between a party under Lieutenant Purinton
and the detachment of the First Wisconsin Cavalry, under Colonel Harnden
, who, it seems, had followed the rebel trail the night before till it was no longer distinguishable in the dark, had gone into camp only two or three miles behind the party he had been pursuing so long, and had renewed the pursuit in the morning as soon as he could see to march.
Both Colonel Pritchard
and Colonel Harnden
were informed that Davis
had been reported as having with him a well-armed bodyguard, variously estimated at from ten to fifty picked men. Supposing from this that he had determined to sell his life dearly, they expected and were prepared for desperate resistance.
The sergeant in command of Harnden
's advanced guard had orders to move rapidly, and as soon as he discovered the enemy to wheel about and give notice to the colonel, following closely behind.
The sergeant had not gone more than two miles when he was challenged by an unknown party, found across the road a short distance ahead; obeying orders literally, he wheeled about without answering the challenge and notified Colonel Harnden
, who at once pressed forward with his troopers divided into two detachments, one on the road and the other moving through the forest.
In the collision which occurred the men of both regiments seemed inspired by the greatest courage and determination, but the Michigan
men, being outnumbered, were pressed back rapidly.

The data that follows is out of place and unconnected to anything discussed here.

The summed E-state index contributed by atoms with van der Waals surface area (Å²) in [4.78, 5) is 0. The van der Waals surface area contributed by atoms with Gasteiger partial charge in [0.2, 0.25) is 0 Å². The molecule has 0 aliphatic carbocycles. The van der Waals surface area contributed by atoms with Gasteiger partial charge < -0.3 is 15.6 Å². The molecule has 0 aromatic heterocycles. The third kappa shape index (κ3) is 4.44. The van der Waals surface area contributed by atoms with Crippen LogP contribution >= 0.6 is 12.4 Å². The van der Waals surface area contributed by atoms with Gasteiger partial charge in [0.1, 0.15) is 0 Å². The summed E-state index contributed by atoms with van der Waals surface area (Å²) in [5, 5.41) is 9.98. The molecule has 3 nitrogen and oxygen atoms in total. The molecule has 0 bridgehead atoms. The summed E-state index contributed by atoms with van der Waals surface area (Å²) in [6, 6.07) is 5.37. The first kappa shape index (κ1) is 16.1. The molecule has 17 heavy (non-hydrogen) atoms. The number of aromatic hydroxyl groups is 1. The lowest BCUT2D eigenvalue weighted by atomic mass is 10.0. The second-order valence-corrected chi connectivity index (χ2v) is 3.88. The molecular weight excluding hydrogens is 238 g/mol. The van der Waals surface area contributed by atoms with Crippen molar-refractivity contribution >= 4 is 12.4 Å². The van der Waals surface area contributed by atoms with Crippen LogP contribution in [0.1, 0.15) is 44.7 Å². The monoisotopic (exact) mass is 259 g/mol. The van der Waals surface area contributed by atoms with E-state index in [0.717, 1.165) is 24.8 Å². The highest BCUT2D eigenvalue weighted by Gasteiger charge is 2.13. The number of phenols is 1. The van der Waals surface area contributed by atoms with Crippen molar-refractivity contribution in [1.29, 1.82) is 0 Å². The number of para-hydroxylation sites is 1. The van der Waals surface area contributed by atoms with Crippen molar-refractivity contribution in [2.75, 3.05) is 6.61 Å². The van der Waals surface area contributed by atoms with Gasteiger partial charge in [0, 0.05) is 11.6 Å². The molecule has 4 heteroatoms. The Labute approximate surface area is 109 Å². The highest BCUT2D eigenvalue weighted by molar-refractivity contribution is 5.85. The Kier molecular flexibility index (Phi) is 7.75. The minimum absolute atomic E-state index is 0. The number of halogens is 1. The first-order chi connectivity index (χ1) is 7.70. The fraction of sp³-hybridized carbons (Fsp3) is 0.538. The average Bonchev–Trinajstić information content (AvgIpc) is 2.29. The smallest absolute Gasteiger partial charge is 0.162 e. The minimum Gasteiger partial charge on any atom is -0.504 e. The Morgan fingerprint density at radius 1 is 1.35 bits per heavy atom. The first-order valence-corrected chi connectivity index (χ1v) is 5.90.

Owing to the darkness it was several minutes before either party discovered that they were fighting friends instead of the enemy.
The discovery was finally made by the capture or surrender of one of the Michigan
men. In this unfortunate affair two men of the Fourth Michigan were killed, and one officer wounded, while three men of the First Wisconsin were severely and several slightly wounded.
It is difficult, under the circumstances as detailed, to perceive how this accident could have been avoided.
certainly had no means of knowing and no reason to suspect that the party whom he found in his front were any other than the rebels he had been pursuing, while Colonel Pritchard
claims, and no doubt justly, that he had cautioned Lieutenant Purinton
particularly to keep a sharp look out for the First Wisconsin, which he knew would approach from that direction.
The hurry with which the corps was subsequently mustered out of service, and the absence of the principal officers, prevented an investigation of the details of this affair, and the circumstances which led to it. At this late day nothing more can be said of them than what is contained in the official documents on file in the War Department, except that not the slightest blame was ever intended to be cast upon Colonel